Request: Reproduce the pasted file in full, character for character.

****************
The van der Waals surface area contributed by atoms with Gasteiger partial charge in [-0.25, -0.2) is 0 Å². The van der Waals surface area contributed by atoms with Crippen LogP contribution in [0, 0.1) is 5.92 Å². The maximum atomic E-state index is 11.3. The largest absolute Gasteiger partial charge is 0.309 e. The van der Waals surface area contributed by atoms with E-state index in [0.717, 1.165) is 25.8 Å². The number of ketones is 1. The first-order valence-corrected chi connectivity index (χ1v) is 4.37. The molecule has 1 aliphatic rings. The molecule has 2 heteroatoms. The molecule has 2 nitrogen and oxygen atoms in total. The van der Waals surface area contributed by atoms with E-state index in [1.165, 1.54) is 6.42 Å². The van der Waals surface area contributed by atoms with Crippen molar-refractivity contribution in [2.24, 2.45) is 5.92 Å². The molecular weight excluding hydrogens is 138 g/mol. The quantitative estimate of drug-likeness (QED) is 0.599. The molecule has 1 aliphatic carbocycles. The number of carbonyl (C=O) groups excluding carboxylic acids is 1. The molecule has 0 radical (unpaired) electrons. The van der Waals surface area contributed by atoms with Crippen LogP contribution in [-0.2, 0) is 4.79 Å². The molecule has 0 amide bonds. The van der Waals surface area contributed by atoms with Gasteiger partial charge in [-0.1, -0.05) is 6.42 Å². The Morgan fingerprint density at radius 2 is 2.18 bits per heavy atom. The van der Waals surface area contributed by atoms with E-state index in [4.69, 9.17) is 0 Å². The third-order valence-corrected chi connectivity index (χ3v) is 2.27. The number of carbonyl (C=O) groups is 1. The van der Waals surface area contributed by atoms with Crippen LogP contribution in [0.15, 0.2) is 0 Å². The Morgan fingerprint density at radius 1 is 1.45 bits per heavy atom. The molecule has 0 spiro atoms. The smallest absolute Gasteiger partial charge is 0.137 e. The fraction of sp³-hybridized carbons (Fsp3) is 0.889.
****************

The van der Waals surface area contributed by atoms with Gasteiger partial charge in [-0.25, -0.2) is 0 Å². The van der Waals surface area contributed by atoms with Crippen LogP contribution in [0, 0.1) is 5.92 Å². The maximum atomic E-state index is 11.3. The largest absolute Gasteiger partial charge is 0.309 e. The van der Waals surface area contributed by atoms with E-state index in [0.717, 1.165) is 25.8 Å². The number of ketones is 1. The first-order valence-corrected chi connectivity index (χ1v) is 4.37. The molecule has 1 aliphatic rings. The molecule has 2 heteroatoms. The molecule has 2 nitrogen and oxygen atoms in total. The van der Waals surface area contributed by atoms with E-state index in [1.165, 1.54) is 6.42 Å². The van der Waals surface area contributed by atoms with Crippen molar-refractivity contribution in [2.24, 2.45) is 5.92 Å². The molecular weight excluding hydrogens is 138 g/mol. The quantitative estimate of drug-likeness (QED) is 0.599. The molecule has 1 aliphatic carbocycles. The number of carbonyl (C=O) groups excluding carboxylic acids is 1. The molecule has 0 radical (unpaired) electrons. The van der Waals surface area contributed by atoms with Crippen LogP contribution in [-0.2, 0) is 4.79 Å². The molecule has 0 amide bonds. The van der Waals surface area contributed by atoms with Gasteiger partial charge in [-0.1, -0.05) is 6.42 Å². The Morgan fingerprint density at radius 2 is 2.18 bits per heavy atom. The van der Waals surface area contributed by atoms with E-state index in [4.69, 9.17) is 0 Å². The third-order valence-corrected chi connectivity index (χ3v) is 2.27. The number of carbonyl (C=O) groups is 1. The van der Waals surface area contributed by atoms with Crippen LogP contribution in [0.15, 0.2) is 0 Å². The Morgan fingerprint density at radius 1 is 1.45 bits per heavy atom. The molecule has 0 spiro atoms. The smallest absolute Gasteiger partial charge is 0.137 e. The fraction of sp³-hybridized carbons (Fsp3) is 0.889.